The survey’s results
The survey, which received more than 2,000 responses, found that members of the campus community were quite split in how much they know about East Cleveland. Some respondents reported that they have some or considerable knowledge (42 percent), while others reported very little or no familiarity with the city (41 percent).
Perceptions of East Cleveland were also split: While almost half of respondents said they did not know enough to give an opinion on their perceptions of the suburb, those who did have a perspective were divided nearly evenly among positive, neutral and negative perceptions. While a quarter of the respondents said they have never been to East Cleveland, another roughly 25 percent report having visited in the last month, and 52 percent have visited within the last six months. The most positive perceptions related to a sense of community improvements occurring, while the most negative perceptions concerned safety.
There was low awareness about the assets of the community, with only 15 percent of respondents agreeing that East Cleveland has a number of assets that would appeal to community outsiders. Other survey respondents were more familiar with community amenities, and described their experiences with Christmas lighting at General Electric’s Nela Park, the Coit Road Farmer’s Market, the East Cleveland Theater and such community amenities as the rapid transit line, churches, the library and new apartments at Circle East.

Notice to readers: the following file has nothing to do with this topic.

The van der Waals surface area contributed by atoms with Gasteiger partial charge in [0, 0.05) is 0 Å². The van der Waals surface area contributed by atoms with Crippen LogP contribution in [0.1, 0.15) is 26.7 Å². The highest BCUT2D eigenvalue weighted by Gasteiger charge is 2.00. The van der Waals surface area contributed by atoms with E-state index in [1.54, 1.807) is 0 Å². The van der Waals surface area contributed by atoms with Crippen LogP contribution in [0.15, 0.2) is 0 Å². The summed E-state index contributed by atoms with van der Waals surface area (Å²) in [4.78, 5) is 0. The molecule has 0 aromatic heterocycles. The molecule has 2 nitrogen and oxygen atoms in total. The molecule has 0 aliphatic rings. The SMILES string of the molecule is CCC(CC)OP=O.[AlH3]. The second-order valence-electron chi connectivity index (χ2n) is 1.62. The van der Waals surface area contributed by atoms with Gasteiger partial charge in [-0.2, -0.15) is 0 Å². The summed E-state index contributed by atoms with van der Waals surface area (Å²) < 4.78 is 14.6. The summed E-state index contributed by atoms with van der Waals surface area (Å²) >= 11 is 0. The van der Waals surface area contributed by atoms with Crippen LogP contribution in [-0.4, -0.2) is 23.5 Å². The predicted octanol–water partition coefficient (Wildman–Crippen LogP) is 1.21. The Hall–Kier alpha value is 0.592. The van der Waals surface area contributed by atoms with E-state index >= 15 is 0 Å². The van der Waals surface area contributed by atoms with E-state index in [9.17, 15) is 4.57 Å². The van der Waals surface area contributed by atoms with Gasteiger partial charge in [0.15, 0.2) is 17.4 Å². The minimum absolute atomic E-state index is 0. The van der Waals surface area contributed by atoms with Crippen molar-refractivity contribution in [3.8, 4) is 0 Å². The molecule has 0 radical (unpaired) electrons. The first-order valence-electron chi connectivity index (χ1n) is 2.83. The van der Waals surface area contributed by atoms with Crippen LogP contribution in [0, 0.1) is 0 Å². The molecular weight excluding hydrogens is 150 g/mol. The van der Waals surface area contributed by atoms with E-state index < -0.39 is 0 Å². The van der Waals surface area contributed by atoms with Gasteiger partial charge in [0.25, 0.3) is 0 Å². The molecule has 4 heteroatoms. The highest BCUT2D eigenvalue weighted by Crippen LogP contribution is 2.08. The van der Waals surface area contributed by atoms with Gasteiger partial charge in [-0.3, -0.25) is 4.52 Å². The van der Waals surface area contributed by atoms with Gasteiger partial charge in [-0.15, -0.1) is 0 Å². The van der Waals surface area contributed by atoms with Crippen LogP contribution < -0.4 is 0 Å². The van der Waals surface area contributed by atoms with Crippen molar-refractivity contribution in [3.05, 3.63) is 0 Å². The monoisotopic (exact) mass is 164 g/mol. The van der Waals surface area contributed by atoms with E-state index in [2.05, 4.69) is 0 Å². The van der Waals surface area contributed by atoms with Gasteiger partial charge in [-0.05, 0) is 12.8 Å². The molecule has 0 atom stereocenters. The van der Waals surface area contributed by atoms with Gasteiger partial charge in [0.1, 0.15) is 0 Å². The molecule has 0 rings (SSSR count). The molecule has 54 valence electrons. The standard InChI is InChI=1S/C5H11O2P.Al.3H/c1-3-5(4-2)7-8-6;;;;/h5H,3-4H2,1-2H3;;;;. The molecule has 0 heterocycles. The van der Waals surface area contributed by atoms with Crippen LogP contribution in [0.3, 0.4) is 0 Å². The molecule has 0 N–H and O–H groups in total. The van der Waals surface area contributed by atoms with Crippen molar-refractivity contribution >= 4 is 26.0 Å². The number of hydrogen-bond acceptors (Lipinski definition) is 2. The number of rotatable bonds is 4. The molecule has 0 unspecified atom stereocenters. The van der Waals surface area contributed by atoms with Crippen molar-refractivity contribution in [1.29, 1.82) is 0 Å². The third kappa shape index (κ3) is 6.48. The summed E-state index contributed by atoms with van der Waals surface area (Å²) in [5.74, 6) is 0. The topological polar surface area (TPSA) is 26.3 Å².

“I have often walked and biked in Forest Hill Park, enjoying its beauty and the venerable trees,” stated one survey respondent.
The study found that those who had more experience with East Cleveland had more positive perceptions than those less familiar. In fact, respondents with direct engagement and connections in East Cleveland were three times as likely to feel welcome there and feel that they benefit personally from the university being close to the suburb.